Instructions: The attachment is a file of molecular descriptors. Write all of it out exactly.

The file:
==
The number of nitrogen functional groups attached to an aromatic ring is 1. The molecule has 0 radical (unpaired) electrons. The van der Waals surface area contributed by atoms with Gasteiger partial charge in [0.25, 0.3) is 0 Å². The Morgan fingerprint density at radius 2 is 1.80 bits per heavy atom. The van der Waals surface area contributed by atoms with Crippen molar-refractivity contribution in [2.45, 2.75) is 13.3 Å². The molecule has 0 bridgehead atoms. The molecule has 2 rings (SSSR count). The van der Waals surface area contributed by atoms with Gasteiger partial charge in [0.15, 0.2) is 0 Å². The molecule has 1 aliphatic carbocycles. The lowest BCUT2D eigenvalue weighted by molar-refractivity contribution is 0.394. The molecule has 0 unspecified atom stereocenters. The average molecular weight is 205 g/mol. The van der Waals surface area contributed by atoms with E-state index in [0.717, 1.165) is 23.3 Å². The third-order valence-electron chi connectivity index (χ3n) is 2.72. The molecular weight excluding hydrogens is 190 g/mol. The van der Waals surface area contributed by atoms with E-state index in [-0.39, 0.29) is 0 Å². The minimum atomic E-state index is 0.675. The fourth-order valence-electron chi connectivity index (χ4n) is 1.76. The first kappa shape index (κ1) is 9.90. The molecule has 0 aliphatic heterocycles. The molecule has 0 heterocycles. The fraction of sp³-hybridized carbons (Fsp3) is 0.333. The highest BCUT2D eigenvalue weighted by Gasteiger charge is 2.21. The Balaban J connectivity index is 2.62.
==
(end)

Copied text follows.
The number of nitrogen functional groups attached to an aromatic ring is 1. The molecule has 0 radical (unpaired) electrons. The van der Waals surface area contributed by atoms with Gasteiger partial charge in [0.25, 0.3) is 0 Å². The Morgan fingerprint density at radius 2 is 1.80 bits per heavy atom. The van der Waals surface area contributed by atoms with Crippen molar-refractivity contribution in [2.45, 2.75) is 13.3 Å². The molecule has 0 bridgehead atoms. The molecule has 2 rings (SSSR count). The van der Waals surface area contributed by atoms with Gasteiger partial charge in [0.15, 0.2) is 0 Å². The molecule has 1 aliphatic carbocycles. The lowest BCUT2D eigenvalue weighted by molar-refractivity contribution is 0.394. The molecule has 0 unspecified atom stereocenters. The average molecular weight is 205 g/mol. The van der Waals surface area contributed by atoms with E-state index in [0.717, 1.165) is 23.3 Å². The third-order valence-electron chi connectivity index (χ3n) is 2.72. The molecular weight excluding hydrogens is 190 g/mol. The van der Waals surface area contributed by atoms with E-state index in [-0.39, 0.29) is 0 Å². The minimum atomic E-state index is 0.675. The fourth-order valence-electron chi connectivity index (χ4n) is 1.76. The first kappa shape index (κ1) is 9.90. The molecule has 0 aliphatic heterocycles. The molecule has 0 heterocycles. The fraction of sp³-hybridized carbons (Fsp3) is 0.333. The highest BCUT2D eigenvalue weighted by Gasteiger charge is 2.21. The Balaban J connectivity index is 2.62.